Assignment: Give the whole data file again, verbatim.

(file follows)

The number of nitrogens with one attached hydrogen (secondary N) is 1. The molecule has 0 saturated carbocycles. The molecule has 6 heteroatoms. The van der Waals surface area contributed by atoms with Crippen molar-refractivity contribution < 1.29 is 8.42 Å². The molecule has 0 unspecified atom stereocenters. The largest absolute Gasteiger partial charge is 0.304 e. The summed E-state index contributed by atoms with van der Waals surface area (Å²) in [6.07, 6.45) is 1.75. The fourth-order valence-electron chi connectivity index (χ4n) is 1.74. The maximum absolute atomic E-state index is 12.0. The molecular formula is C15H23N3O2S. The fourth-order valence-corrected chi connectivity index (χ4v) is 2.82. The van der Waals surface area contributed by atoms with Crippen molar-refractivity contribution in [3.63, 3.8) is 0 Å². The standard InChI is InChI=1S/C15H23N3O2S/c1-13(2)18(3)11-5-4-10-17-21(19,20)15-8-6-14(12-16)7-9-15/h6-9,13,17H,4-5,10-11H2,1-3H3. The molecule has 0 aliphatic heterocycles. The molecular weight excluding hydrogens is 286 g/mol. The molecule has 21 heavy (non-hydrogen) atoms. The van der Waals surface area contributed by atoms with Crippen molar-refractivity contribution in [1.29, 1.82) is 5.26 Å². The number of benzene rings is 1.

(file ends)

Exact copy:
The number of nitrogens with one attached hydrogen (secondary N) is 1. The molecule has 0 saturated carbocycles. The molecule has 6 heteroatoms. The van der Waals surface area contributed by atoms with Crippen molar-refractivity contribution < 1.29 is 8.42 Å². The molecule has 0 unspecified atom stereocenters. The largest absolute Gasteiger partial charge is 0.304 e. The summed E-state index contributed by atoms with van der Waals surface area (Å²) in [6.07, 6.45) is 1.75. The fourth-order valence-electron chi connectivity index (χ4n) is 1.74. The maximum absolute atomic E-state index is 12.0. The molecular formula is C15H23N3O2S. The fourth-order valence-corrected chi connectivity index (χ4v) is 2.82. The van der Waals surface area contributed by atoms with Crippen molar-refractivity contribution in [3.63, 3.8) is 0 Å². The standard InChI is InChI=1S/C15H23N3O2S/c1-13(2)18(3)11-5-4-10-17-21(19,20)15-8-6-14(12-16)7-9-15/h6-9,13,17H,4-5,10-11H2,1-3H3. The molecule has 0 aliphatic heterocycles. The molecular weight excluding hydrogens is 286 g/mol. The molecule has 21 heavy (non-hydrogen) atoms. The van der Waals surface area contributed by atoms with Crippen molar-refractivity contribution in [1.29, 1.82) is 5.26 Å². The number of benzene rings is 1.